As the Women's Reservation Bill rings in the centennial year of Women's Day on a celebratory note, 25-year-old Sushma Tiwari's story tells of an inspirational fight-back against a brutal form of patriarchy and caste oppression.

It has been a six-year legal battle for Sushma against the horrific ‘honour killing' by her brother of almost her entire marital family: husband Prabhu Nochil, her father-in-law and two minors in their home near Mumbai, all to avenge her marriage into a family of a ‘lower' caste. Sushma is from a Brahmin family of UP, and Prabhu, an Ezhava from Kerala.

Although the fast track sessions court in Maharashtra, and later the Bombay High Court, awarded the death penalty to Sushma's brother Dilip Tiwari and his accomplices, the Supreme Court in December 2009 reduced the sentence to 25-year imprisonment.

This February, Sushma filed a review petition questioning the decision to let off the perpetrators of this heinous crime.

In 2004, seven months after the couple got married, Dilip and his associates massacred four members of the Nochil family, and grievously injured two others. A pregnant Sushma luckily escaped as she was visiting a relative.

The Supreme Court, explaining its decision to revoke the death sentence, said: “It is a common experience that when the younger sister commits something unusual and in this case it was an inter-caste, intercommunity marriage out of [a] secret love affair, then in society it is the elder brother who justifiably or otherwise is held responsible for not stopping such [an] affair.”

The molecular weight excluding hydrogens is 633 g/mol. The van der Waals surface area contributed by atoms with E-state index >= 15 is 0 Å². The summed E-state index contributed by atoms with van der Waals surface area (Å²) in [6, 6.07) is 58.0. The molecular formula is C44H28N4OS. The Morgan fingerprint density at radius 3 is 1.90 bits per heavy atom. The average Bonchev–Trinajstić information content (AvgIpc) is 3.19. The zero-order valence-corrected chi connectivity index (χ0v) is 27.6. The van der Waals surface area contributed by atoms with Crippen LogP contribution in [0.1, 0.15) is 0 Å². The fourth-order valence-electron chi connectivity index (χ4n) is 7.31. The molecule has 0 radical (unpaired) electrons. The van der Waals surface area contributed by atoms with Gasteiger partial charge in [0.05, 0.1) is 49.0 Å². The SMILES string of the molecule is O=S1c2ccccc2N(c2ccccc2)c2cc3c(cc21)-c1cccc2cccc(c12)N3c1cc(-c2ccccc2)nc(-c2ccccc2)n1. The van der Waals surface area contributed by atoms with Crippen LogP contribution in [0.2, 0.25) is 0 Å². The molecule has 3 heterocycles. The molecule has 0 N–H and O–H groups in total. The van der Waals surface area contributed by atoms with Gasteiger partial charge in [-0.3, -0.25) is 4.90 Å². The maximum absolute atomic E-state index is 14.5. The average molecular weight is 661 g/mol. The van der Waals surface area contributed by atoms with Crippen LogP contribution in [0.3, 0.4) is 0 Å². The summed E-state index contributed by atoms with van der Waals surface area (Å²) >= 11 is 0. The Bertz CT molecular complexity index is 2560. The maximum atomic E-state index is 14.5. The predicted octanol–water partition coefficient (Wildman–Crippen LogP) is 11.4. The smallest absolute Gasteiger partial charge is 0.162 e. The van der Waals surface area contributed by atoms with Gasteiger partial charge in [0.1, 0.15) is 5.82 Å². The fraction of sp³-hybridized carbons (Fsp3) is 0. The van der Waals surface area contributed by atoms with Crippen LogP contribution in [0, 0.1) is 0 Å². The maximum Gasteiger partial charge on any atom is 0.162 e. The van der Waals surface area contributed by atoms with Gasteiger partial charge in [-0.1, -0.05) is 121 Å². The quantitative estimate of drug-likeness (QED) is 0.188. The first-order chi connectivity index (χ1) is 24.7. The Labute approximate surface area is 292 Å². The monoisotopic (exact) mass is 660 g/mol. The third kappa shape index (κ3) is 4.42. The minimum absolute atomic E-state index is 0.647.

It added: “If he became the victim of his wrong but genuine caste considerations, it would not justify the death sentence... The vicious grip of the caste, community, religion, though totally unjustified, is a stark reality.”

“Totally illegal”

Sushma has challenged this reasoning, stating this perception “is wrong and totally illegal under our Constitution and various laws of the land like the Scheduled Castes and Scheduled Tribes (Prevention of Atrocities) Act, 1989” and “can never be made a ground for lessening a sentence. In fact, these feelings of caste hatred are themselves criminal…”

Her petition states: “In fact, mass killings based on the concept of ‘honour' must be viewed by this Hon'ble Court as murders which must be given the highest deterrent sentence.”

In Bangalore recently to attend the National Young Women's convention organised by the All India Democratic Women's Association (AIDWA), this resolute young woman told The Hindu that by reducing the sentence, the highest court of the land has sent out a wrong message to all those who wished to marry out of caste. “Even if not for my own safety or that of my five-year-old daughter Trishna, the death sentence must be upheld for the sake of humanity.”